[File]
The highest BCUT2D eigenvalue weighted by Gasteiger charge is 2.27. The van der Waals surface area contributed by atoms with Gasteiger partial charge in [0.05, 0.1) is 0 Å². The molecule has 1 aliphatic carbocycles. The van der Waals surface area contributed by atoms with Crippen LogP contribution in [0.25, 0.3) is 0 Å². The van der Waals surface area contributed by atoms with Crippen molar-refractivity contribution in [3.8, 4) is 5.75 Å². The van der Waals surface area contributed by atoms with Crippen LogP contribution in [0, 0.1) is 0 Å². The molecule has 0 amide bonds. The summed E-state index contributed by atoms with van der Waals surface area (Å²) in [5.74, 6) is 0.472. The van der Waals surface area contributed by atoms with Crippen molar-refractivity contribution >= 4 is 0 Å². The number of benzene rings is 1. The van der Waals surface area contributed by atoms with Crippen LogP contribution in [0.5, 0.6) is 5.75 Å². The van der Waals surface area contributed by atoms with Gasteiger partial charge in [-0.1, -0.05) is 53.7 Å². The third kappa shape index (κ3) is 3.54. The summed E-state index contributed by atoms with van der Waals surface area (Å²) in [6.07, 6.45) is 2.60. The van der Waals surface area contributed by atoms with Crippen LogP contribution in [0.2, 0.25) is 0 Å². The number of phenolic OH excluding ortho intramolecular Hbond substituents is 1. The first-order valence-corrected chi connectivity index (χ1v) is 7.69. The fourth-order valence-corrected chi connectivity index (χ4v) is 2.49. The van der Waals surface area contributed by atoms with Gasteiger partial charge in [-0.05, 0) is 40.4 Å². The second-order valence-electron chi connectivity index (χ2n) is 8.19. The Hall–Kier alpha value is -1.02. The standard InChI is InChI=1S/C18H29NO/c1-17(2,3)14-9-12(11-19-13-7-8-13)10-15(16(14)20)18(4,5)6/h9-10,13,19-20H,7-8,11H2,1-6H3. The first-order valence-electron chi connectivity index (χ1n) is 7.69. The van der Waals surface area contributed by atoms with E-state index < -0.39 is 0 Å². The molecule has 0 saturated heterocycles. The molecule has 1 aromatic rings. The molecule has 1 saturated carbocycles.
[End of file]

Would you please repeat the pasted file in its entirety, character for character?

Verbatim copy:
The highest BCUT2D eigenvalue weighted by Gasteiger charge is 2.27. The van der Waals surface area contributed by atoms with Gasteiger partial charge in [0.05, 0.1) is 0 Å². The molecule has 1 aliphatic carbocycles. The van der Waals surface area contributed by atoms with Crippen LogP contribution in [0.25, 0.3) is 0 Å². The van der Waals surface area contributed by atoms with Crippen molar-refractivity contribution in [3.8, 4) is 5.75 Å². The van der Waals surface area contributed by atoms with Crippen LogP contribution in [0, 0.1) is 0 Å². The molecule has 0 amide bonds. The summed E-state index contributed by atoms with van der Waals surface area (Å²) in [5.74, 6) is 0.472. The van der Waals surface area contributed by atoms with Crippen molar-refractivity contribution >= 4 is 0 Å². The number of benzene rings is 1. The van der Waals surface area contributed by atoms with Crippen LogP contribution in [0.5, 0.6) is 5.75 Å². The van der Waals surface area contributed by atoms with Gasteiger partial charge in [-0.1, -0.05) is 53.7 Å². The third kappa shape index (κ3) is 3.54. The summed E-state index contributed by atoms with van der Waals surface area (Å²) in [6.07, 6.45) is 2.60. The van der Waals surface area contributed by atoms with Crippen LogP contribution in [0.2, 0.25) is 0 Å². The number of phenolic OH excluding ortho intramolecular Hbond substituents is 1. The first-order valence-corrected chi connectivity index (χ1v) is 7.69. The fourth-order valence-corrected chi connectivity index (χ4v) is 2.49. The van der Waals surface area contributed by atoms with Gasteiger partial charge in [-0.05, 0) is 40.4 Å². The second-order valence-electron chi connectivity index (χ2n) is 8.19. The Hall–Kier alpha value is -1.02. The standard InChI is InChI=1S/C18H29NO/c1-17(2,3)14-9-12(11-19-13-7-8-13)10-15(16(14)20)18(4,5)6/h9-10,13,19-20H,7-8,11H2,1-6H3. The first-order valence-electron chi connectivity index (χ1n) is 7.69. The van der Waals surface area contributed by atoms with E-state index < -0.39 is 0 Å². The molecule has 0 saturated heterocycles. The molecule has 1 aromatic rings. The molecule has 1 saturated carbocycles.